A Culinary Journey through Illinois
Illinois is found in the midwestern heartland of the US, a melting pot of cultures crisscrossed by navigable waterways and dotted with hilly countryside, immense forests and beaches.
The most popular destination is Chicago, but Illinois also lays claim to the Cahokia Mounds, the largest American Indian cemetery in the US, delightful little towns bordering the Mississippi, the restored mining town of Galena, Shawnee National Forest, and Springfield, the state capital and adopted home of the 16th president, Abraham Lincoln.
If you go through Springfield, don't miss trying a "horseshoe," an open-face sandwich consisting of toasted bread, a burger patty, a mountain of French fries and melted cheese. You likely won't find it anywhere except within a 70 km radius of the city.
For many people, Chicago still evokes images of prohibition, the violent days of organized crime and mythic figures like Frank Nitti, Bugs Moran and Al Capone. Chicago gangsters took advantage of their proximity to Canada to smuggle in shipments of contraband liquor. Downtown Chicago, the original business district surrounded by the "El," actually extends to the area between the north and south arms of the Chicago River, Congress Parkway to the south, and the shore of Lake Michigan to the east. It centres around Michigan Avenue in the north, where the most elegant section is known as the "Magnificent Mile," retail State Street, and LaSalle Street, home to the financial district. When it comes to food, the city offers a wide array of specialties, the most famous of which is certainly Chicago-style deep-dish pizza (see recipe), although Chicago-style thin-crust has also become popular. The original deep-dish pizza was invented in 1943 at Pizzeria Uno, which still exists, along with its twin, Pizzeria Due. You'll also find authentic deep-dish pizza at Giordano's and Original Gino's East.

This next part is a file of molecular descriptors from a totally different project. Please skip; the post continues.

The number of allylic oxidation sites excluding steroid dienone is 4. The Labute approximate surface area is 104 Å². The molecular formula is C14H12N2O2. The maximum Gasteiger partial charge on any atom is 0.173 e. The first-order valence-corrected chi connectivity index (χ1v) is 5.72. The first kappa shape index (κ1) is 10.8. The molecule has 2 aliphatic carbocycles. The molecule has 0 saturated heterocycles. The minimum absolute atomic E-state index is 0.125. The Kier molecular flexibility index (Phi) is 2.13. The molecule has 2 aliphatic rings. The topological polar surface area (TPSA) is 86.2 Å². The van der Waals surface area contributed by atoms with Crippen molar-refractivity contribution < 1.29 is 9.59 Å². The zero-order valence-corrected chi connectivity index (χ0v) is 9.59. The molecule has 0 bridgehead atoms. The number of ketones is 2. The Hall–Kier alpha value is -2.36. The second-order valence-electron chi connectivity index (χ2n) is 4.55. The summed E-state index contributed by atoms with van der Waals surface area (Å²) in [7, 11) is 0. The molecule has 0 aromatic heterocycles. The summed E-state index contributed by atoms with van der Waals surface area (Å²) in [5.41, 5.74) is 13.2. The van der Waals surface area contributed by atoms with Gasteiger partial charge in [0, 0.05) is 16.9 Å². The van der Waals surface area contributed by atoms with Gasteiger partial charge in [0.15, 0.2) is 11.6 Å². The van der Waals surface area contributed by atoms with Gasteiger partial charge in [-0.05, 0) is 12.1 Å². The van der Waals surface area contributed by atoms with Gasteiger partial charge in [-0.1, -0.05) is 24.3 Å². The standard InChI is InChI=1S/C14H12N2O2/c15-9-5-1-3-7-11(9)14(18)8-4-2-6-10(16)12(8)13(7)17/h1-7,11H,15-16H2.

The Chicago-style hotdog is an integral part of sports events, whether you're a Black Hawks hockey fan or Bulls basketball fan: it's a pure beef Vienna sausage with all the toppings: neon green relish, yellow mustard, pickled peppers, tomatoes, a dill pickle wedge and celery salt. However, that American essential, ketchup is generally frowned upon.
Chicago was built by the working class, so it's no surprise that its specialties centre around multiethnic fast food. Everywhere you'll find the Italian beef sandwich: thinly sliced beef au jus served on a round Italian roll with sweet peppers or hot pickled vegetables, and the Maxwell Street Polish sandwich: kielbasa with grilled onions, sweet mustard and peppers. Puerto Ricans have contributed their jibarito, a sandwich in which grilled plantain takes the place of bread, and Greeks have won Chicago over with their saganaki, a fried cheese snack. But these are, for the most part, dishes you won't find in the homelands of their contributors: they're creations inspired by or Americanized in the great melting pot.
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